He said the rising ratio of NPLs, diminishing margins, liquidity constraints by largely marginal banks and heightened reputational and legal risk arising from inability to fund foreign obligations due to administrative caps on forex by the CBN continued to post challenges for regulation and industry stability.

In his paper presentation titled, ‘Emerging Issues in the Regulation and Supervision of Banks in Nigeria’, Aliyu further raised concerns concerning defaults from traditional income haven of banks, particularly oil and gas; derivatives defaults, especially on currency swap, disruptive technology, entry of big tech firms like Google, Amazon an Apple into the financial services, adding that the development posts a financial stability risk for the industry.

According to Aliyu, cyber-crime and insufficient expertise in the assessment of IFRS 9 implementation may affect the level of compliance and enforcement, a situation which could further impinge on industry stability.

Further highlighting threats to the banking industry, he said: “Events in the recent past has challenged regulatory initiatives, not only in Nigeria, but globally. These events were characterised by unprecedented volatility and uncertainty, ushered in by a quick succession of bubble and burst in the financial and business cycle.

“Heightened by the linkages and interconnectedness created by ICT in the process of globalisation.

The challenge is therefore to continue to evolve forward looking/ counter-cyclical measures enhanced with strong risk management systems to facilitate financial system stability.”

He maintained that achieving financial stability will further demand early warning systems and strong supervisory oversights to reduce chances of systemic crisis.

According to him, enhancement of public confidence remains critical to financial system stability, through active collaboration among the stakeholders as well as effective enabling laws and removal of any legal provision, which hampers the effective discharge of regulatory and supervisory mandate.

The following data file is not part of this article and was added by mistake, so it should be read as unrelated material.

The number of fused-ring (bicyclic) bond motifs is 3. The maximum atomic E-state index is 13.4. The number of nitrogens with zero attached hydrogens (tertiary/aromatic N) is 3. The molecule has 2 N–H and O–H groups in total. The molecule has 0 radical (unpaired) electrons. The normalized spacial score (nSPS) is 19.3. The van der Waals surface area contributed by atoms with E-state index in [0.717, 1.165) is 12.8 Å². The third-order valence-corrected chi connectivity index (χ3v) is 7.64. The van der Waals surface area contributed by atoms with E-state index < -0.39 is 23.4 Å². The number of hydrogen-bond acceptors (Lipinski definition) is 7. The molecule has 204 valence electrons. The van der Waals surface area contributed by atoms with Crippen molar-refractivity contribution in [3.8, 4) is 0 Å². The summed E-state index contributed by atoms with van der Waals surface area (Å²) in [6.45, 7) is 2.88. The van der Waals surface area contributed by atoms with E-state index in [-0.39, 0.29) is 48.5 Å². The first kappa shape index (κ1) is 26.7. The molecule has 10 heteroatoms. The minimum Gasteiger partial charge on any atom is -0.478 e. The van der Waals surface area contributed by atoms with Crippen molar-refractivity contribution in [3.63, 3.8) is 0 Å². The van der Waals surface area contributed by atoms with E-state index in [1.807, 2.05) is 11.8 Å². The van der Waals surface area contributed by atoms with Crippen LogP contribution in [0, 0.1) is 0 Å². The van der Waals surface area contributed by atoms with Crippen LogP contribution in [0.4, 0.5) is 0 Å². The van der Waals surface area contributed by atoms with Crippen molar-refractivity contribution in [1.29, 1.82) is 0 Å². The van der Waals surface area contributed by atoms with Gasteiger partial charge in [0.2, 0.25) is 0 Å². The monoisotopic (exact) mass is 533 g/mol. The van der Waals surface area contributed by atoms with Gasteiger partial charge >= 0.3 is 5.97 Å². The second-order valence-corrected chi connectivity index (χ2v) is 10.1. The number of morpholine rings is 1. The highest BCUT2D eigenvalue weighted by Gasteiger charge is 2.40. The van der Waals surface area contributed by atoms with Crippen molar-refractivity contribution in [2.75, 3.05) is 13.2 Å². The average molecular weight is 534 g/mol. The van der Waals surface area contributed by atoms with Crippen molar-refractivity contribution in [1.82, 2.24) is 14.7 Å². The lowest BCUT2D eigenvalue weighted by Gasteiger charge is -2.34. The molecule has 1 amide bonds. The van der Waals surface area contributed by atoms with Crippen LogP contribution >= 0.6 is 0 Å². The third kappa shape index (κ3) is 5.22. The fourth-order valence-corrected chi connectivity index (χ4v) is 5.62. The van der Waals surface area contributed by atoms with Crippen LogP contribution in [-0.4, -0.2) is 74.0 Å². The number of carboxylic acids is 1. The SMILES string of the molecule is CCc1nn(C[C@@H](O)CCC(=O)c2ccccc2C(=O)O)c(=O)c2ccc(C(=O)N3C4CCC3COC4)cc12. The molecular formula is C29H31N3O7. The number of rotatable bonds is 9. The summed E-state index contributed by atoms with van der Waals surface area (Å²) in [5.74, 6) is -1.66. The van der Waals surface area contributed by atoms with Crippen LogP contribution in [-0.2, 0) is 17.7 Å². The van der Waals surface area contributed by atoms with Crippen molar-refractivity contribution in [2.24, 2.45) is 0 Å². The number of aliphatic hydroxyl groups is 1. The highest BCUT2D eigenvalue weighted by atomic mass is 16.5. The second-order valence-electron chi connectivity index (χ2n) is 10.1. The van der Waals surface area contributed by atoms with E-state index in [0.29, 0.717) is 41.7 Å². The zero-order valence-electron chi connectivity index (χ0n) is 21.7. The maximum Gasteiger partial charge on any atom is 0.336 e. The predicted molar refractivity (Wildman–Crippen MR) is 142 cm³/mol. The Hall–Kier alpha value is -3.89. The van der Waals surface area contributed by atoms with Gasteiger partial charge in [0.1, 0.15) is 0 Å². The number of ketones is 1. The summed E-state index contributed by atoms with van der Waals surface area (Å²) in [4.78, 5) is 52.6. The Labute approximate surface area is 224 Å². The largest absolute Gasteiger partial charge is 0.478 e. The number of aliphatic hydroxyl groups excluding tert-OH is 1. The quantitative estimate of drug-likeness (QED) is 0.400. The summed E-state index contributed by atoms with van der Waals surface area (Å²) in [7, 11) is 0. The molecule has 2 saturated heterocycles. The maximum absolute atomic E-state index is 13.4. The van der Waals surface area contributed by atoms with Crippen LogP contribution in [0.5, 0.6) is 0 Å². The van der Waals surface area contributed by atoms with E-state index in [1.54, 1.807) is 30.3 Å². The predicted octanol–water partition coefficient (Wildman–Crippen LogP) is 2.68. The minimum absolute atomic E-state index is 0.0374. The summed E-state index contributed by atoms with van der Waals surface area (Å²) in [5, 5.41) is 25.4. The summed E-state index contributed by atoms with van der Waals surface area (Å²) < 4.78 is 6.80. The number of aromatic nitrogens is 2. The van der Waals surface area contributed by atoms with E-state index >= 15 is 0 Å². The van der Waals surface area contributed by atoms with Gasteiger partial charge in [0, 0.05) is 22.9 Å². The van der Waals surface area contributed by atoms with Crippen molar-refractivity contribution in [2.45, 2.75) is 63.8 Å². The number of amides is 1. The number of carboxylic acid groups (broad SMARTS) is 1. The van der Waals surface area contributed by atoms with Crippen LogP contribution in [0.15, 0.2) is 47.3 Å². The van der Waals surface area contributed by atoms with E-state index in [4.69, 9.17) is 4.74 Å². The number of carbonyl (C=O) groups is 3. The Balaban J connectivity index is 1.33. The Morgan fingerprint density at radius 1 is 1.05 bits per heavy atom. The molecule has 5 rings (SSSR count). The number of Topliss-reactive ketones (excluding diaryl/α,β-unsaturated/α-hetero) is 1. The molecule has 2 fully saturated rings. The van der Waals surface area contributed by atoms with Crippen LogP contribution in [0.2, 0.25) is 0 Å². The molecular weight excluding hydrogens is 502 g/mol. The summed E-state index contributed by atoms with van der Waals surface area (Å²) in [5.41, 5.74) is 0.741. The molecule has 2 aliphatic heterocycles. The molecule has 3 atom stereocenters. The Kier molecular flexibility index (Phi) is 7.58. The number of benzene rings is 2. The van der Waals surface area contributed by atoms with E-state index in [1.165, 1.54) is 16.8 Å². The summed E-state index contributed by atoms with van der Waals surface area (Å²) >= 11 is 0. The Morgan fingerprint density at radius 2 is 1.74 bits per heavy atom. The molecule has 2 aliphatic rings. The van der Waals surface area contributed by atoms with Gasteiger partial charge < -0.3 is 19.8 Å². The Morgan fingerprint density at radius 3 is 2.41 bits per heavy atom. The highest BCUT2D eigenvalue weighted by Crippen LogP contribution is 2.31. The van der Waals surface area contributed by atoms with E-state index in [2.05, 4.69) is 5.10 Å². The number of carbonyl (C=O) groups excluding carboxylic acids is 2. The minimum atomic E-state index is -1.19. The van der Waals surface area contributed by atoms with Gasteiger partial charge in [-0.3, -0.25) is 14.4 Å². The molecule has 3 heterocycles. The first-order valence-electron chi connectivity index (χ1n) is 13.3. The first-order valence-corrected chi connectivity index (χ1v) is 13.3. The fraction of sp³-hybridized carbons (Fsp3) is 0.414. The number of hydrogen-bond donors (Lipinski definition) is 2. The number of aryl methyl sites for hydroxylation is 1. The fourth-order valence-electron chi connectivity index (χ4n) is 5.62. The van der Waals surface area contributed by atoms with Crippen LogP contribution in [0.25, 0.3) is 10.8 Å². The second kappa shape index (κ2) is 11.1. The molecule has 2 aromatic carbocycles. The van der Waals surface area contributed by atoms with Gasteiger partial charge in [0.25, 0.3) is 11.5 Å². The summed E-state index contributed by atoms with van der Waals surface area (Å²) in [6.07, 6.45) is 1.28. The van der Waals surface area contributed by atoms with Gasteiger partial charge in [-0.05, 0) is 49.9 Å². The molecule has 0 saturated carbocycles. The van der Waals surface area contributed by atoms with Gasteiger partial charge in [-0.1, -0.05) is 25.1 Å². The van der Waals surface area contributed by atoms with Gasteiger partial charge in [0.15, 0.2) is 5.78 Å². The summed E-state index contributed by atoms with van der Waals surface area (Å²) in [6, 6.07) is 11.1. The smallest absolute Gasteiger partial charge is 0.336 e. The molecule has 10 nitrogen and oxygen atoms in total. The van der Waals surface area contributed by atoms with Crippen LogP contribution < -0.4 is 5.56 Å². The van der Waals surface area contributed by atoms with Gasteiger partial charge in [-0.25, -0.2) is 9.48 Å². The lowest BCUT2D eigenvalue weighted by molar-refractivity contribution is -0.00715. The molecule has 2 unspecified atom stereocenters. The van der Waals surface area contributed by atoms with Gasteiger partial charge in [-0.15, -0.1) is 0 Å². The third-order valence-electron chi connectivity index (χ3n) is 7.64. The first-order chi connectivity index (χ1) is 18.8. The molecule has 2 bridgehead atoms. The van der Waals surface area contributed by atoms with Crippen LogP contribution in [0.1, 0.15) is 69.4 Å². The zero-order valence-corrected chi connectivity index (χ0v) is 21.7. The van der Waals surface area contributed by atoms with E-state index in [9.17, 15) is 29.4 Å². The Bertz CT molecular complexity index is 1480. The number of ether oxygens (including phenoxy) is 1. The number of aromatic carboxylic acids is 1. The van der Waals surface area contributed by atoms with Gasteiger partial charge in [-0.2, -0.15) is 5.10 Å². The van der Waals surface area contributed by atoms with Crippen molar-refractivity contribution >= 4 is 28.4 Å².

The NDIC director said a robust resolution frameworks that would guarantee resolution of distress institution, thereby engendering public confidence was also central to a safe banking system going forward.

He said for the sake of achieving financial stability, there should be collaboration through a symbiotic relationship and convergence of goals between the regulatory authorities and the banking system supervisors on one hand, and between the monetary authority and the fiscal authority on the other hand.

He emphasised that legislative support remained crucial for boosting consumer confidence and ensuring stability and called for enhancement of enabling laws, removal of fiscal constraints, particularly the Fiscal Responsibility Act as well as strong oversight on the financial industry.

“The effectiveness of prudential regulation is dependent on the robustness of legal and judicial framework and practices. This is particularly apt for NDIC in the quest to effectively carry out its mandate,” he stated.

Aliyu further told participants that for a sound financial system, both the NDIC and CBN must have zero tolerance for regulatory infractions by banks and further enhance macro-prudential framework and systemic crisis management.

Also, in a paper presentation titled, ‘Fintech and the Future of Banking’, Deputy Director, Research Department, NDIC, Dr. Kabir Katata, had warned that Fintechs, in spite of their benefits still posed a threat to banks by raising service expectations and coming between banks and their customers.

According to him, Fintech firms and bigtech organisations are capturing more and more of the banking value chain, providing services such as payments, checking and even savings accounts that could erode much of the traditional bank revenues in the foreseeable future.